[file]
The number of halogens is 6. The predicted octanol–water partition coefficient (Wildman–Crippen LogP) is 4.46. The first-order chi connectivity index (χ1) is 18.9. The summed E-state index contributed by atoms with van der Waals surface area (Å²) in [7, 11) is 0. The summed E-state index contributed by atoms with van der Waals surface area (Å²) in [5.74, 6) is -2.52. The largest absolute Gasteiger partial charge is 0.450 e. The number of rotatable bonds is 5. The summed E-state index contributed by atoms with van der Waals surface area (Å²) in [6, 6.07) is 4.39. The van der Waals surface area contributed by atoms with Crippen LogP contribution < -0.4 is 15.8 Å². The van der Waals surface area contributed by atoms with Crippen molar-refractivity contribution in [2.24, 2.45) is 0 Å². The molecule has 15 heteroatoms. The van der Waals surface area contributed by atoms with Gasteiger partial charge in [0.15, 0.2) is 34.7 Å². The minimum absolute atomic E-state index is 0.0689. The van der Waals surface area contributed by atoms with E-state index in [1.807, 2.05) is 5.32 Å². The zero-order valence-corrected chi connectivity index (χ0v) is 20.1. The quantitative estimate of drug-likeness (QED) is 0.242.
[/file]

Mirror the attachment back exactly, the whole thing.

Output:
The number of halogens is 6. The predicted octanol–water partition coefficient (Wildman–Crippen LogP) is 4.46. The first-order chi connectivity index (χ1) is 18.9. The summed E-state index contributed by atoms with van der Waals surface area (Å²) in [7, 11) is 0. The summed E-state index contributed by atoms with van der Waals surface area (Å²) in [5.74, 6) is -2.52. The largest absolute Gasteiger partial charge is 0.450 e. The number of rotatable bonds is 5. The summed E-state index contributed by atoms with van der Waals surface area (Å²) in [6, 6.07) is 4.39. The van der Waals surface area contributed by atoms with Crippen LogP contribution < -0.4 is 15.8 Å². The van der Waals surface area contributed by atoms with Crippen molar-refractivity contribution in [2.24, 2.45) is 0 Å². The molecule has 15 heteroatoms. The van der Waals surface area contributed by atoms with Gasteiger partial charge in [0.15, 0.2) is 34.7 Å². The minimum absolute atomic E-state index is 0.0689. The van der Waals surface area contributed by atoms with E-state index in [1.807, 2.05) is 5.32 Å². The zero-order valence-corrected chi connectivity index (χ0v) is 20.1. The quantitative estimate of drug-likeness (QED) is 0.242.